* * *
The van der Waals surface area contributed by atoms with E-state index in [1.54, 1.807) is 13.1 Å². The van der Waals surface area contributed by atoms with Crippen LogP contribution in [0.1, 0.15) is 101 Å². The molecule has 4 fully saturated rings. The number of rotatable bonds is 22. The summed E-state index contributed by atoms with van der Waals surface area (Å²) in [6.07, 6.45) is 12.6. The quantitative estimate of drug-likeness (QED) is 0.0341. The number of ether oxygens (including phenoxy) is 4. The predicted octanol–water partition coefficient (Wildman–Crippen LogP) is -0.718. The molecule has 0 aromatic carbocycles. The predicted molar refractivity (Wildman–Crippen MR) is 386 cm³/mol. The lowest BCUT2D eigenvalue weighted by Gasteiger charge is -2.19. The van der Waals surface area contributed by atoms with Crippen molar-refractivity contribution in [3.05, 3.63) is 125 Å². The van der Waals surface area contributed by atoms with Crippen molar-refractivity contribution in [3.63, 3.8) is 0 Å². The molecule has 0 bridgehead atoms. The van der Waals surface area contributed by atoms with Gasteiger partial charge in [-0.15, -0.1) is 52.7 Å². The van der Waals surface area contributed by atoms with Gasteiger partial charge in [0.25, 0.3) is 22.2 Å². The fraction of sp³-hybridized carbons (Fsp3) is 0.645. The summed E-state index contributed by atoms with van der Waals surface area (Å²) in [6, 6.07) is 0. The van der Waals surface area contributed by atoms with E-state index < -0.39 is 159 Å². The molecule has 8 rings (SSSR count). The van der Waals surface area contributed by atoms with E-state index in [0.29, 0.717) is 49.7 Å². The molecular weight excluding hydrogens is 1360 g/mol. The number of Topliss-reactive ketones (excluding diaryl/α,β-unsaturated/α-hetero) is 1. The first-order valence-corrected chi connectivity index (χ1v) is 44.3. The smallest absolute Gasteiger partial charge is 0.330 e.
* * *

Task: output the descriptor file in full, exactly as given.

The van der Waals surface area contributed by atoms with E-state index in [1.54, 1.807) is 13.1 Å². The van der Waals surface area contributed by atoms with Crippen LogP contribution in [0.1, 0.15) is 101 Å². The molecule has 4 fully saturated rings. The number of rotatable bonds is 22. The summed E-state index contributed by atoms with van der Waals surface area (Å²) in [6.07, 6.45) is 12.6. The quantitative estimate of drug-likeness (QED) is 0.0341. The number of ether oxygens (including phenoxy) is 4. The predicted octanol–water partition coefficient (Wildman–Crippen LogP) is -0.718. The molecule has 0 aromatic carbocycles. The predicted molar refractivity (Wildman–Crippen MR) is 386 cm³/mol. The lowest BCUT2D eigenvalue weighted by Gasteiger charge is -2.19. The van der Waals surface area contributed by atoms with Crippen molar-refractivity contribution in [3.05, 3.63) is 125 Å². The van der Waals surface area contributed by atoms with Crippen molar-refractivity contribution in [3.63, 3.8) is 0 Å². The molecule has 0 bridgehead atoms. The van der Waals surface area contributed by atoms with Gasteiger partial charge in [-0.15, -0.1) is 52.7 Å². The van der Waals surface area contributed by atoms with Gasteiger partial charge in [0.25, 0.3) is 22.2 Å². The fraction of sp³-hybridized carbons (Fsp3) is 0.645. The summed E-state index contributed by atoms with van der Waals surface area (Å²) in [6, 6.07) is 0. The van der Waals surface area contributed by atoms with E-state index < -0.39 is 159 Å². The molecule has 8 rings (SSSR count). The van der Waals surface area contributed by atoms with E-state index in [0.29, 0.717) is 49.7 Å². The molecular weight excluding hydrogens is 1360 g/mol. The number of Topliss-reactive ketones (excluding diaryl/α,β-unsaturated/α-hetero) is 1. The first-order valence-corrected chi connectivity index (χ1v) is 44.3. The smallest absolute Gasteiger partial charge is 0.330 e.